Riot police clear a street with smoke bombs while clashing with demonstrators in Ferguson, Missouri August 13, 2014.
As many have noted, Ferguson, Missouri, currently looks like a war zone. And its police—kitted out with Marine-issue camouflage and military-grade body armor, toting short-barreled assault rifles, and rolling around in armored vehicles—are indistinguishable from soldiers.
America has been quietly arming its police for battle since the early 1990s.
Faced with a bloated military and what it perceived as a worsening drug crisis, the 101st Congress in 1990 enacted the National Defense Authorization Act. Section 1208 of the NDAA allowed the Secretary of Defense to “transfer to Federal and State agencies personal property of the Department of Defense, including small arms and ammunition, that the Secretary determines is— (A) suitable for use by such agencies in counter-drug activities; and (B) excess to the needs of the Department of Defense.” It was called the 1208 Program. In 1996, Congress replaced Section 1208 with Section 1033.
The idea was that if the U.S. wanted its police to act like drug warriors, it should equip them like warriors, which it has—to the tune of around $4.3 billion in equipment, according to a report by the American Civil Liberties Union. The St. Louis County Police Department’s annual budget is around $160 million. By providing law enforcement agencies with surplus military equipment free of charge, the NDAA encourages police to employ military weapons and military tactics.
1033 procurements are not matters of public record. And the Defense Logistics Agency (DLA), which coordinates distribution of military surplus, refuses to reveal the names of agencies requesting “tactical” items, like assault rifles and MRAPs — for security reasons, a spokesperson for DLA told Newsweek via email. One can only trace “tactical” items as far the county of the requesting agency. In the case of Ferguson, that means St. Louis County.
St. Louis County law enforcement agencies have, through the 1033 Program, acquired the following “tactical” equipment, according to Mike O’Connell, Communications Director for the Missouri Department of Public Safety:
Despite the fact that police in Ferguson have been photographed with a matte black vehicle which appears to be a “Bearcat” MRAP, O’Connell told Newsweek that no St. Louis County law enforcement agencies have acquired any MRAPs through the 1033 program.
If the vehicle in the above Reuters photo is indeed an MRAP and not one of the nine “utility trucks” acquired by St. Louis County law enforcement, O’Connell said he does not know where it came from.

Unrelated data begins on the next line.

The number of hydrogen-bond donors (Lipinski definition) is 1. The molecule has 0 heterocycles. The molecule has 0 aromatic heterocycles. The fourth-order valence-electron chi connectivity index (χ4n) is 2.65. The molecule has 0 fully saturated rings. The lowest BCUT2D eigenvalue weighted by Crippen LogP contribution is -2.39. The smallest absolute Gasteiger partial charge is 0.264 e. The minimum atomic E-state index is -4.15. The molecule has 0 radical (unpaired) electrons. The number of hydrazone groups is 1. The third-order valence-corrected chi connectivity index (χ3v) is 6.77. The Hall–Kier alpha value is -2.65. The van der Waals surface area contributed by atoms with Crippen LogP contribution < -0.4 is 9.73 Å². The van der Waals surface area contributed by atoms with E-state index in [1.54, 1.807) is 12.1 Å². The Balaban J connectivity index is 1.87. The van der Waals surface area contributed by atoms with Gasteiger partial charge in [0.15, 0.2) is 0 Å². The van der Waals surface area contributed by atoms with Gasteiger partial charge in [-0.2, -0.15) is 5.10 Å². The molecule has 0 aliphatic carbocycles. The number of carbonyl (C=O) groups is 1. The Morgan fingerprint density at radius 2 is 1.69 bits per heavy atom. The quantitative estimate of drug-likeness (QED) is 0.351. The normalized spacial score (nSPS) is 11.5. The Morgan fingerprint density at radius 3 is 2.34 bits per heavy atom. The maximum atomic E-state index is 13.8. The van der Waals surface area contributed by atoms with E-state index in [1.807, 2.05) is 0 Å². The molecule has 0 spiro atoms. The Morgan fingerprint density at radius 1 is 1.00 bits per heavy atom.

Police in Watertown, Connecticut, (population 22,514) recently acquired a mine-resistant, ambush-protected (MRAP) vehicle (sticker price: $733,000), designed to protect soldiers from roadside bombs, for $2,800. There has never been a landmine reported in Watertown, Connecticut.
Police in small towns in Michigan and Indiana have used the 1033 Program to acquire “MRAP armored troop carriers, night-vision rifle scopes, camouflage fatigues, Humvees and dozens of M16 automatic rifles,” the South Bend Tribune reported.
And police in Bloomington, Georgia, (population: 2,713) acquired four grenade launchers through the program, The Atlanta Journal-Constitution reported.
Given the proliferation of military weapons and military training among America’s police departments, the use of military force and military tactics is not surprising. When your only tool is a hammer, after all, every problem looks like a nail.
Update: Missouri DPS Communications Director O’Connell on Thursday morning sent the following e-mail confirming that St. Louis law enforcement agencies also received 12 5.56 millimeter rifles and six .45 caliber pistols as part of 1033 Program.
Our DoD program rep was curious why no weapons showed up in her search yesterday. She searched a different way this morning and it showed that twelve 5.56 millimeter rifles and six .45 caliber pistols went to St. Louis County law enforcement agencies between Aug. 2, 2010 and Feb. 13, 2013. This was erroneously omitted from the report I sent you last night. She’s double checked again this morning and is confident this was the only omission.
Sorry for the oversight.